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FUBiS Term II: Deutsche Kultur – 100 Jahre Literatur, Film und Kunst

(Course # 2.10)

InstructorDr. Anja Richter
Credit Points6 ECTS-Credits
Number of Places18


Student Profile

The seminar is open for students from different disciplines who are interested in literature, film, art, and the history of Germany. German language skills at least on the B2 level are a prerequisite for this course. Apart from that, no further knowledge is required.

Course description

This seminar will examine the changes Germany has undergone from the foundation of the German Empire in 1871 up to the present day: Empire, World War I, the Weimar Republic, the Third Reich, the division of Germany after World War II, and the reunification in 1989. The course will focus primarily on the perceptions of political, cultural, and social processes, as formulated by the writers, filmmakers, and artists of the respective periods. This will be illustrated using, among others, the example of Berlin, which is without a doubt the focal point of historical events in Germany.

Through selected texts, films, and works of art, we will examine, for example, the following questions: what possibilities of self-assertion did the individual have in a world characterized by the patriotic frenzy of empire? How did technological progress and urbanization influence culture in the 1920s? How did literature and film react to the Nazi’s rise to power and subsequent dictatorship? How did Germany’s situation in the Cold War influence its artistic production? How was literature and art affected by the reunification?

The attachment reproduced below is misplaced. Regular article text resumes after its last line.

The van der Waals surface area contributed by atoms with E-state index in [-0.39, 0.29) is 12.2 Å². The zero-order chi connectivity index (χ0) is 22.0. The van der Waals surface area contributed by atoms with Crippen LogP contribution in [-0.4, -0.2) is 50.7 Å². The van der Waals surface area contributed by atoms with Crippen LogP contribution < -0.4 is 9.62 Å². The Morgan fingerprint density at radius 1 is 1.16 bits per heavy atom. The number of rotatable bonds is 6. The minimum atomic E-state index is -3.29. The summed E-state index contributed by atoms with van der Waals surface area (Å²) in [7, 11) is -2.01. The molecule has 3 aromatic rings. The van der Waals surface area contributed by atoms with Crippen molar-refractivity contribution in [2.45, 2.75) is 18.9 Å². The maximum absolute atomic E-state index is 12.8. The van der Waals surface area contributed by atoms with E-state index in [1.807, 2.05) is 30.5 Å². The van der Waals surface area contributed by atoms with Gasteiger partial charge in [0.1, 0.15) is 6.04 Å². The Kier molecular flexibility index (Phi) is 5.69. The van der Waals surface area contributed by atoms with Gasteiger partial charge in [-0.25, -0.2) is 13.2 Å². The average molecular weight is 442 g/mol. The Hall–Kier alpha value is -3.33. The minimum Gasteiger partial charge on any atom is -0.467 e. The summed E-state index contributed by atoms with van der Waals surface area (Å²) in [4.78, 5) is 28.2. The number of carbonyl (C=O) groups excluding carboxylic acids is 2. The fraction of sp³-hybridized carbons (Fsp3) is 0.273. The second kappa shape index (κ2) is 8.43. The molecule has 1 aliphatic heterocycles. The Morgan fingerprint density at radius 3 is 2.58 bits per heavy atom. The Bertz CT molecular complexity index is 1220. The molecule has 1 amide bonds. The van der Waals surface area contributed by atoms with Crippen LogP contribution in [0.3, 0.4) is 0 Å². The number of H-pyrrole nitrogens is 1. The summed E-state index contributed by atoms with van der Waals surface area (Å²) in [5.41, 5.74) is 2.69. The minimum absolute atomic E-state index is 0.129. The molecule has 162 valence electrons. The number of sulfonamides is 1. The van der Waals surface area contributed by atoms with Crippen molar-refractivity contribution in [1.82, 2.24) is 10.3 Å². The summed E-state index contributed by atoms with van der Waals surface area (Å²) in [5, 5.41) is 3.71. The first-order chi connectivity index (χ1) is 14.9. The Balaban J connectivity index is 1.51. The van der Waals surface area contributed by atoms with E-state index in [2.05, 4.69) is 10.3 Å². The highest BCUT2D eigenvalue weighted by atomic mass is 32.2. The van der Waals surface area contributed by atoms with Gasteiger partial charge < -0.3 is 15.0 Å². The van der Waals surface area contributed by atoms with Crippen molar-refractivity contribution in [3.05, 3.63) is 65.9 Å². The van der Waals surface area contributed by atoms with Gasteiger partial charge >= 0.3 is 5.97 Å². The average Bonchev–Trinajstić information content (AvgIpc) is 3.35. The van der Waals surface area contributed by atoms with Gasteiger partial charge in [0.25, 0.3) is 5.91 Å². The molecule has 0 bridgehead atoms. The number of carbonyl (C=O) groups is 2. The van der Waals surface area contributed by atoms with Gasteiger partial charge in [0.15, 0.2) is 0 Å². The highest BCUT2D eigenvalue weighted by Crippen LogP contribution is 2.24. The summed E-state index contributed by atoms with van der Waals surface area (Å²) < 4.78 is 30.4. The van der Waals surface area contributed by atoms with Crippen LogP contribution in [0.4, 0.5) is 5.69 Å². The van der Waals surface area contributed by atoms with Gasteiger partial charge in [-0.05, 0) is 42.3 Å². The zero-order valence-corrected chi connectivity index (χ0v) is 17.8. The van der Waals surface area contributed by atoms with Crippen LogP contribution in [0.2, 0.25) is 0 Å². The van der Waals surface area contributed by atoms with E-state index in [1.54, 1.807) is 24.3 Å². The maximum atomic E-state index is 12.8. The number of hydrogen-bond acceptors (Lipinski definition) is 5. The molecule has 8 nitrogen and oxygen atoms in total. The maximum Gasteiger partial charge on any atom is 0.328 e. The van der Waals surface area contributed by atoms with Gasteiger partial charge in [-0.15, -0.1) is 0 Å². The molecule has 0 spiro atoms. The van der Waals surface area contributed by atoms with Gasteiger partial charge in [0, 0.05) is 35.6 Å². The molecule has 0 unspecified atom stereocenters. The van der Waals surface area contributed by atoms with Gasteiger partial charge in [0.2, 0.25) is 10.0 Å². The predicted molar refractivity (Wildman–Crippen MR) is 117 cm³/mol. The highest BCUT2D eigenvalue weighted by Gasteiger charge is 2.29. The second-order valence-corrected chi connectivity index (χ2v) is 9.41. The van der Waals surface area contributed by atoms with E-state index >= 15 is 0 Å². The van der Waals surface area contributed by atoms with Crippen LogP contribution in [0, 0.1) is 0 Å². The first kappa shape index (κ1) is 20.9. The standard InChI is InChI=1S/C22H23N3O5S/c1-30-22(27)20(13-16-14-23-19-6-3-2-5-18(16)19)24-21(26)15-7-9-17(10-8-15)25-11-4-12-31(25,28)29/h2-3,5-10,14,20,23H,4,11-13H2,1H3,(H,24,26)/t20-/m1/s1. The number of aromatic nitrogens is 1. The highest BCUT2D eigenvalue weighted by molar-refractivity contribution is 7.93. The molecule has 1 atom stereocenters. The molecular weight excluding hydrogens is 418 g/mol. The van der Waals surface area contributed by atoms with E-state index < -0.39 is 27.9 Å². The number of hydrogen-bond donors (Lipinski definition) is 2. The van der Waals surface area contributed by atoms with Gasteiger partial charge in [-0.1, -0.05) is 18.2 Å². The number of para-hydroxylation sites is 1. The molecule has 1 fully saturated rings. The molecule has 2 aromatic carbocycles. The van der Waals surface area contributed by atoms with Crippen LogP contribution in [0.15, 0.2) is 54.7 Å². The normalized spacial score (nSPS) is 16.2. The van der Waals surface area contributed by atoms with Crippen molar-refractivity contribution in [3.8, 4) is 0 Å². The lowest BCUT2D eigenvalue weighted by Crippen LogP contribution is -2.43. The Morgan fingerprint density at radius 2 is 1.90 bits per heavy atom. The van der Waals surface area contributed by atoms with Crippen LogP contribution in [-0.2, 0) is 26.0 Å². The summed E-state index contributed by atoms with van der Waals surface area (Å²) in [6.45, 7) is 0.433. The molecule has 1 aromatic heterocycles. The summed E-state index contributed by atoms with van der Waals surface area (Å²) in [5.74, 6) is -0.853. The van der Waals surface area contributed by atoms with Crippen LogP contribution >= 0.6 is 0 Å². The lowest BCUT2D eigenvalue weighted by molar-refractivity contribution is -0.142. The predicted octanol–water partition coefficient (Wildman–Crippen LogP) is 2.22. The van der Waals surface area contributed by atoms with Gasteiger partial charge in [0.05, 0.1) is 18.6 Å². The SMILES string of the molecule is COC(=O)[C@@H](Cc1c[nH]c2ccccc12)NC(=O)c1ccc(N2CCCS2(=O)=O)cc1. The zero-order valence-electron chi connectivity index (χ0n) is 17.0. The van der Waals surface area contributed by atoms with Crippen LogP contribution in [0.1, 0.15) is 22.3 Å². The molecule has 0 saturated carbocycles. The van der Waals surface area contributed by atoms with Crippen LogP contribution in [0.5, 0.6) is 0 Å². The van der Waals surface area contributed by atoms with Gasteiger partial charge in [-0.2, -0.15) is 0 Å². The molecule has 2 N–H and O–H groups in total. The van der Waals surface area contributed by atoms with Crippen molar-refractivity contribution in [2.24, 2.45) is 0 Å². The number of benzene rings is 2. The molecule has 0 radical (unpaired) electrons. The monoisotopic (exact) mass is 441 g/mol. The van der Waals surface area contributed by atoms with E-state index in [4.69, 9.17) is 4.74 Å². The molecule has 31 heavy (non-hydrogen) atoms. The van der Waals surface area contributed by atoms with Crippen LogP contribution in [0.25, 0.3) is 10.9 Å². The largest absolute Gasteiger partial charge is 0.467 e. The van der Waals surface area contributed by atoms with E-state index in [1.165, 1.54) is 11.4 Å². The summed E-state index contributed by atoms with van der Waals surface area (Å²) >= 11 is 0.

In addition, excursions to museums and historical locations will give students the opportunity to discover the current and historical development of the country firsthand, in order to strengthen and deepen their understanding and knowledge thereof.


Language ability: at least intermediate German (level B2)

Short description of B2-level language ability:

Can understand the main ideas of complex texts on both concrete and abstract topics; in your own field also including more technical topics; should be able to spontaneously interact with native speakers fluently and without stress; can produce a clear, detailed text on a wide range of topics, and explain a position in a topical discussion, giving the advantages and disadvantages of various options.

Course requirements

See Grading.


  • Regular and active participation: 30%
  • Two short essays (500 words = approx. 2 pages): 25%
  • Presentation (about 15 minutes): 20%
  • Term paper (5-6 pages): 25%

Presentations are intended to introduce a seminar’s topic, an opportunity to ask questions, formulate arguments, and stimulate discussion about it. Presentation topics will be assigned in the first week.


A course reader will be provided at the orientation meeting.

Recommended Course Combinations (selection):